Patients with hypertension and type 2 diabetes are strongly advised to regularly consume soy milk to maintain heart and blood vessel health.
2. Prevent Osteoporosis
Soy milk can help prevent osteoporosis, especially in women who have entered the menopause phase. This is due to the presence of calcium content in it which is quite high.
3. Healthy digestion
The content of protein, fat and carbohydrates in soy milk can support digestive health. In addition, the isoflavone content in it will also make the intestine’s performance in absorbing food nutrients better.
4. High Antioxidant Content
The content of antioxidants in soybeans can help the body fight bad exposure to free radicals that can cause diseases such as high cholesterol and cancer. The content of isoflavones can also prevent DNA damage.
5. Prevent Cancer
Soy milk can prevent prostate cancer in men if consumed regularly. It’s just that soy milk that can provide these benefits is made from organic ingredients, not packaged soy milk which usually has added other ingredients such as sweeteners or preservatives.
Also Read: 8 Characteristics of Breast Cancer that are Important for You to Recognize
Other Ways to Prevent Breast Cancer
There are many factors that can increase the risk of preventable breast cancer. However, there are some factors that cannot be prevented, such as increasing age or family history.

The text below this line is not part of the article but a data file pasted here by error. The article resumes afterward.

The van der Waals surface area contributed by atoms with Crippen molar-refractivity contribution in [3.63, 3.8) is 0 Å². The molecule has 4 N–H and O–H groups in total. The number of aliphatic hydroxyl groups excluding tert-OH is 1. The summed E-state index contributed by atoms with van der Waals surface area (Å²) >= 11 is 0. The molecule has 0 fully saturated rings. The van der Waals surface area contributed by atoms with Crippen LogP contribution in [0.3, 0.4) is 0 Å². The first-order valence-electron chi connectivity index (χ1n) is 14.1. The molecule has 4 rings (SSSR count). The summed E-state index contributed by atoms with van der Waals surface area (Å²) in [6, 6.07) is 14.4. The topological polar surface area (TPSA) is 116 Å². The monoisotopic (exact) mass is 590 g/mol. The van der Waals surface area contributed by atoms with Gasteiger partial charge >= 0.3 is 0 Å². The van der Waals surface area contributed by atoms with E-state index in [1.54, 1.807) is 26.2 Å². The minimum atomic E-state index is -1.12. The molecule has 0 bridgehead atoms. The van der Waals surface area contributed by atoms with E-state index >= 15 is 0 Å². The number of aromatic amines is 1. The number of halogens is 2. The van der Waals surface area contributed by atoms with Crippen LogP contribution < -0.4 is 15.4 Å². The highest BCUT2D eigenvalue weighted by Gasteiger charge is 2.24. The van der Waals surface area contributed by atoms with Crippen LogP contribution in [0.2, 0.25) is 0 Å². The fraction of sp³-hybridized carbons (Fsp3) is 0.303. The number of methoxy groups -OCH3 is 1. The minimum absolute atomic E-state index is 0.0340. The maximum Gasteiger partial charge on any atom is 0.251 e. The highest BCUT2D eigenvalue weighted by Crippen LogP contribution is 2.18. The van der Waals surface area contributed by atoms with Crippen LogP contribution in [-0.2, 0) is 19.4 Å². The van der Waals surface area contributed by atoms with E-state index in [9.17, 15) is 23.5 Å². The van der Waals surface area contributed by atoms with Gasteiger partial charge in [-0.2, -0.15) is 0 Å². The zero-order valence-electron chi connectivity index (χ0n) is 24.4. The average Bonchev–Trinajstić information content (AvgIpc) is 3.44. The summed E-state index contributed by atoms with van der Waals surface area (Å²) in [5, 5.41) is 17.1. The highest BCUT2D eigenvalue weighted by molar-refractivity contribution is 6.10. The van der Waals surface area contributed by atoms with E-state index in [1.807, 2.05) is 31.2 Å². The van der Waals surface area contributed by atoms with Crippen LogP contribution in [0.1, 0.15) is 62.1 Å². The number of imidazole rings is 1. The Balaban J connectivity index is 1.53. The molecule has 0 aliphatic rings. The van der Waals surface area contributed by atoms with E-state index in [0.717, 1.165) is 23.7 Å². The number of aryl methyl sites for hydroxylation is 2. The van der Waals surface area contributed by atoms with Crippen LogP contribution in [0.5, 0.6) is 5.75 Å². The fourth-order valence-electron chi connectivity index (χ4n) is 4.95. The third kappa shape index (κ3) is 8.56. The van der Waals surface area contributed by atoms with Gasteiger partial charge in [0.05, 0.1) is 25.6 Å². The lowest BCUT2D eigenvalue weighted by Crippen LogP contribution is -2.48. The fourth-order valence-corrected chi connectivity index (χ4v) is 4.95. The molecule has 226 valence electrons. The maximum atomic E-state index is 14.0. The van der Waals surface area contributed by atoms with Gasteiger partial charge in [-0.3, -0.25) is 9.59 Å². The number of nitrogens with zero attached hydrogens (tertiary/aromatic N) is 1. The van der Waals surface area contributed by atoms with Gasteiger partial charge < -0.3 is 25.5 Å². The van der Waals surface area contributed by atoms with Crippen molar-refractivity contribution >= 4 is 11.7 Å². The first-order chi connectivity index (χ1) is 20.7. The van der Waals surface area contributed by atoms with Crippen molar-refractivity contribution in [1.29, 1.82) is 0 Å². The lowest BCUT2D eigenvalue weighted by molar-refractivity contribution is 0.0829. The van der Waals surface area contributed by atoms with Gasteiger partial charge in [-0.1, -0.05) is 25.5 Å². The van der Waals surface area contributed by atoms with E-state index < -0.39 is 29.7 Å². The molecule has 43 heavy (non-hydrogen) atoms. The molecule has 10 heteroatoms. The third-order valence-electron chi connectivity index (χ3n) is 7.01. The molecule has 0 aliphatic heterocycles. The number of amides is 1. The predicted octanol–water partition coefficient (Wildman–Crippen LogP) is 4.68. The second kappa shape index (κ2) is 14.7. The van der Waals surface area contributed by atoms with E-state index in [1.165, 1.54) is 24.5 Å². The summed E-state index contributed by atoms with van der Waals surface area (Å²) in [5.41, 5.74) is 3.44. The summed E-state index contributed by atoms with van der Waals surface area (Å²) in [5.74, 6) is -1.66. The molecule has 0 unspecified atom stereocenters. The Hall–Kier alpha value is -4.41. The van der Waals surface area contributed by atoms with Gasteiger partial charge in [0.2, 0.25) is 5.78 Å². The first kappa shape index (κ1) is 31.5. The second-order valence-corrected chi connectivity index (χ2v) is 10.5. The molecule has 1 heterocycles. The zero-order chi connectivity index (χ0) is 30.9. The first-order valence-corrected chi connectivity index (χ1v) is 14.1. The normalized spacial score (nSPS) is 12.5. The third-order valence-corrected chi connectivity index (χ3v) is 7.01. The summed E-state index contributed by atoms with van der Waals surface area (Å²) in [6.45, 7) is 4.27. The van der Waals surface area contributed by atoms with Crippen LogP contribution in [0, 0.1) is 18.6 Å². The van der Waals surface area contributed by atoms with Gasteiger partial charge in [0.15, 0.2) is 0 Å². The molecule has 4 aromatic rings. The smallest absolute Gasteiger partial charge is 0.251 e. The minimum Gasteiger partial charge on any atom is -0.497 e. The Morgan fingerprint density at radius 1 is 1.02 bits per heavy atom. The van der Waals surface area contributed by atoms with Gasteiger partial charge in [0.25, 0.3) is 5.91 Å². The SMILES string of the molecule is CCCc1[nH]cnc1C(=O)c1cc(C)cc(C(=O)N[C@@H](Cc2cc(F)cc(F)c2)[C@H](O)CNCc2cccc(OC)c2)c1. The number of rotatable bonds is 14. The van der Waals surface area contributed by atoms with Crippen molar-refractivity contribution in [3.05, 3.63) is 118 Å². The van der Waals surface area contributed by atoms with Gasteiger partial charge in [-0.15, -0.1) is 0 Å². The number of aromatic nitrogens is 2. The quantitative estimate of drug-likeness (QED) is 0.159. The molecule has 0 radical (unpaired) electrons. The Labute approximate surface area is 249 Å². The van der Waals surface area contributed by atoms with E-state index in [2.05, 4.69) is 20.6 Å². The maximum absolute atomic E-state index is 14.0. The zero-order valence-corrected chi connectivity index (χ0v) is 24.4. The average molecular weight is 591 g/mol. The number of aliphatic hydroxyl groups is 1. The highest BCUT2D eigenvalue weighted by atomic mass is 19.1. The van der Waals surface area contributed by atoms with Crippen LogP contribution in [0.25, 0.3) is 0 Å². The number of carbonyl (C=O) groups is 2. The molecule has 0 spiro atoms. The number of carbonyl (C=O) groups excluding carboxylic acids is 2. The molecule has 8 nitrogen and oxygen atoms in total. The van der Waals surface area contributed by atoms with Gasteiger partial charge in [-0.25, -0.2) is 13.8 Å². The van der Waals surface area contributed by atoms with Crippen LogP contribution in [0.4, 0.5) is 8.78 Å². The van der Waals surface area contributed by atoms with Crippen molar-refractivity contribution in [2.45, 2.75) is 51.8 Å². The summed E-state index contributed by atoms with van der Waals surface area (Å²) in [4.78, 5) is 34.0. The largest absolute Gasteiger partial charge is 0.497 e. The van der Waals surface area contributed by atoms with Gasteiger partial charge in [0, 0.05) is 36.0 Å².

However, you can help lower your risk by making healthy lifestyle changes, including:
- Maintain a healthy weight.
- Be physically active.
- Do not drink alcohol or drink in moderation.
- Breastfeed if possible.
- If you are taking or have been recommended to use hormone replacement therapy or oral contraceptives (birth control pills), it is best to ask your doctor about the risks and find out if they are right for you.
- If you have a family history of breast cancer or inherited gene changes, talk to your doctor about other ways to lower your cancer risk.
Make sure that the soy milk consumed is not added sweeteners or sugar. It’s just that, if soy milk has been given additional flavors such as chocolate or vanilla, there is a possibility that this milk has added sugar. Therefore, limiting or avoiding these foods is important.
- Anonymous. 2022. What Can I Do to Reduce My Risk of Breast Cancer?. https://www.cdc.gov/cancer/breast/basic_info/prevention.htm (Accessed March 2, 2023)
- Anonymous. 2020. Can Soy Cause Breast Cancer?. https://health.clevelandclinic.org/does-soy-boost-breast-cancer-risk/ (Accessed March 2, 2023)
- Jessica Migala. 2022. All About Soy Milk: Nutrition, Benefits, Risks, and How It Compares With Other Milks. https://www.everydayhealth.com/diet-nutrition/pros-cons-soy-milk/ (Accessed March 2, 2023)
- Stanborough, Rebecca J and Cameron S. 2021. Soy and Breast Cancer: Risk or Benefit?. https://www.healthline.com/health/breast-cancer/soy-and-breast-cancer (Accessed March 2, 2023)
- Zeratsky, Katherine. 2022. Will eating soy increase my risk of breast cancer?. https://www.mayoclinic.org/healthy-lifestyle/nutrition-and-healthy-eating/expert-answers/soy-breast-cancer-risk/faq-20120377. (Accessed March 2, 2023)